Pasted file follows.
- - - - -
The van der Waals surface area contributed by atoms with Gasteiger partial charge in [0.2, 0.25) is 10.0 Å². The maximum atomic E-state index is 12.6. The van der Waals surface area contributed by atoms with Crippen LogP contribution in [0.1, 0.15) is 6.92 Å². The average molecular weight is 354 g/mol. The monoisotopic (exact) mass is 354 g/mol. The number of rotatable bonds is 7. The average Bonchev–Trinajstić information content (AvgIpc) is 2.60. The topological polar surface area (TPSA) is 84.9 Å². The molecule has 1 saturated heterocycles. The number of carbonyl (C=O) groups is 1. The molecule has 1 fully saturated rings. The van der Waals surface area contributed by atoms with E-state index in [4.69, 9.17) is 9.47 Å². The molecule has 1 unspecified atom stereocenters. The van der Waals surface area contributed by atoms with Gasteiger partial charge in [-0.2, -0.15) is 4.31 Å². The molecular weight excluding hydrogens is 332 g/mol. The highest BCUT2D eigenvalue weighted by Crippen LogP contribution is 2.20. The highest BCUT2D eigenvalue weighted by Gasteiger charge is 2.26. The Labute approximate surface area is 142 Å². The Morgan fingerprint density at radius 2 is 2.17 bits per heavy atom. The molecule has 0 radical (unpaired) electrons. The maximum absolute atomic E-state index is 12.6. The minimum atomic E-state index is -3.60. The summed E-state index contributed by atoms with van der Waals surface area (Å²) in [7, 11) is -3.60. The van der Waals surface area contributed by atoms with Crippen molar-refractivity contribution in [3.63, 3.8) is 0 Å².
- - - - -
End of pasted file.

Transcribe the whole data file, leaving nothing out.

The van der Waals surface area contributed by atoms with Gasteiger partial charge in [0.2, 0.25) is 10.0 Å². The maximum atomic E-state index is 12.6. The van der Waals surface area contributed by atoms with Crippen LogP contribution in [0.1, 0.15) is 6.92 Å². The average molecular weight is 354 g/mol. The monoisotopic (exact) mass is 354 g/mol. The number of rotatable bonds is 7. The average Bonchev–Trinajstić information content (AvgIpc) is 2.60. The topological polar surface area (TPSA) is 84.9 Å². The molecule has 1 saturated heterocycles. The number of carbonyl (C=O) groups is 1. The molecule has 1 fully saturated rings. The van der Waals surface area contributed by atoms with E-state index in [4.69, 9.17) is 9.47 Å². The molecule has 1 unspecified atom stereocenters. The van der Waals surface area contributed by atoms with Gasteiger partial charge in [-0.2, -0.15) is 4.31 Å². The molecular weight excluding hydrogens is 332 g/mol. The highest BCUT2D eigenvalue weighted by Crippen LogP contribution is 2.20. The highest BCUT2D eigenvalue weighted by Gasteiger charge is 2.26. The Labute approximate surface area is 142 Å². The Morgan fingerprint density at radius 2 is 2.17 bits per heavy atom. The molecule has 0 radical (unpaired) electrons. The maximum absolute atomic E-state index is 12.6. The minimum atomic E-state index is -3.60. The summed E-state index contributed by atoms with van der Waals surface area (Å²) in [7, 11) is -3.60. The van der Waals surface area contributed by atoms with Crippen molar-refractivity contribution in [3.63, 3.8) is 0 Å².